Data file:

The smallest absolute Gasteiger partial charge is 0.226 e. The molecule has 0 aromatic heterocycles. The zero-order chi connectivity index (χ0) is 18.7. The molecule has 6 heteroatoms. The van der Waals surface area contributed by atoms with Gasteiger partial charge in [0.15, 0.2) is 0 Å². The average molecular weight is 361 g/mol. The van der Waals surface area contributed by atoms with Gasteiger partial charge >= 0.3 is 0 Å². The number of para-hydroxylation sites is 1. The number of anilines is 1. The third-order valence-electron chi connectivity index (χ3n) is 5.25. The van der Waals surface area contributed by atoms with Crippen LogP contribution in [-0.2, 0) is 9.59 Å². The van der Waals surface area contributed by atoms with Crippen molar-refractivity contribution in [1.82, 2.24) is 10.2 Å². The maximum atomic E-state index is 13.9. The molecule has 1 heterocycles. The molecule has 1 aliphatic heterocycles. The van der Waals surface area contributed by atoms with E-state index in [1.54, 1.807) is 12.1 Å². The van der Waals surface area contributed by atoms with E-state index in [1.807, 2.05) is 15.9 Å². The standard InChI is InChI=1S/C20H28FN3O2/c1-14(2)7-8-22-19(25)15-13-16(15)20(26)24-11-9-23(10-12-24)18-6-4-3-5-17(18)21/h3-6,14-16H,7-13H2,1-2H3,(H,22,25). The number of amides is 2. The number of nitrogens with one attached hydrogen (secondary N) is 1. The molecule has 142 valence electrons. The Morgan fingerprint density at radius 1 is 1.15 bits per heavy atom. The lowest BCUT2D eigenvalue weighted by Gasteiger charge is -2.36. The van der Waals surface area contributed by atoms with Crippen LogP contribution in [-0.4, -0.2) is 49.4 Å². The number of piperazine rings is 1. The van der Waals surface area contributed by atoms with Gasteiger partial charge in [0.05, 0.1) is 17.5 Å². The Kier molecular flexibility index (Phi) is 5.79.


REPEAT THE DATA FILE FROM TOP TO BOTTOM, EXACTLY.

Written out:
The smallest absolute Gasteiger partial charge is 0.226 e. The molecule has 0 aromatic heterocycles. The zero-order chi connectivity index (χ0) is 18.7. The molecule has 6 heteroatoms. The van der Waals surface area contributed by atoms with Gasteiger partial charge in [0.15, 0.2) is 0 Å². The average molecular weight is 361 g/mol. The van der Waals surface area contributed by atoms with Gasteiger partial charge >= 0.3 is 0 Å². The number of para-hydroxylation sites is 1. The number of anilines is 1. The third-order valence-electron chi connectivity index (χ3n) is 5.25. The van der Waals surface area contributed by atoms with Crippen LogP contribution in [-0.2, 0) is 9.59 Å². The van der Waals surface area contributed by atoms with Crippen molar-refractivity contribution in [1.82, 2.24) is 10.2 Å². The maximum atomic E-state index is 13.9. The molecule has 1 heterocycles. The molecule has 1 aliphatic heterocycles. The van der Waals surface area contributed by atoms with E-state index in [1.54, 1.807) is 12.1 Å². The van der Waals surface area contributed by atoms with E-state index in [1.807, 2.05) is 15.9 Å². The standard InChI is InChI=1S/C20H28FN3O2/c1-14(2)7-8-22-19(25)15-13-16(15)20(26)24-11-9-23(10-12-24)18-6-4-3-5-17(18)21/h3-6,14-16H,7-13H2,1-2H3,(H,22,25). The number of amides is 2. The number of nitrogens with one attached hydrogen (secondary N) is 1. The molecule has 142 valence electrons. The Morgan fingerprint density at radius 1 is 1.15 bits per heavy atom. The lowest BCUT2D eigenvalue weighted by Gasteiger charge is -2.36. The van der Waals surface area contributed by atoms with Crippen LogP contribution in [-0.4, -0.2) is 49.4 Å². The number of piperazine rings is 1. The van der Waals surface area contributed by atoms with Gasteiger partial charge in [0.05, 0.1) is 17.5 Å². The Kier molecular flexibility index (Phi) is 5.79.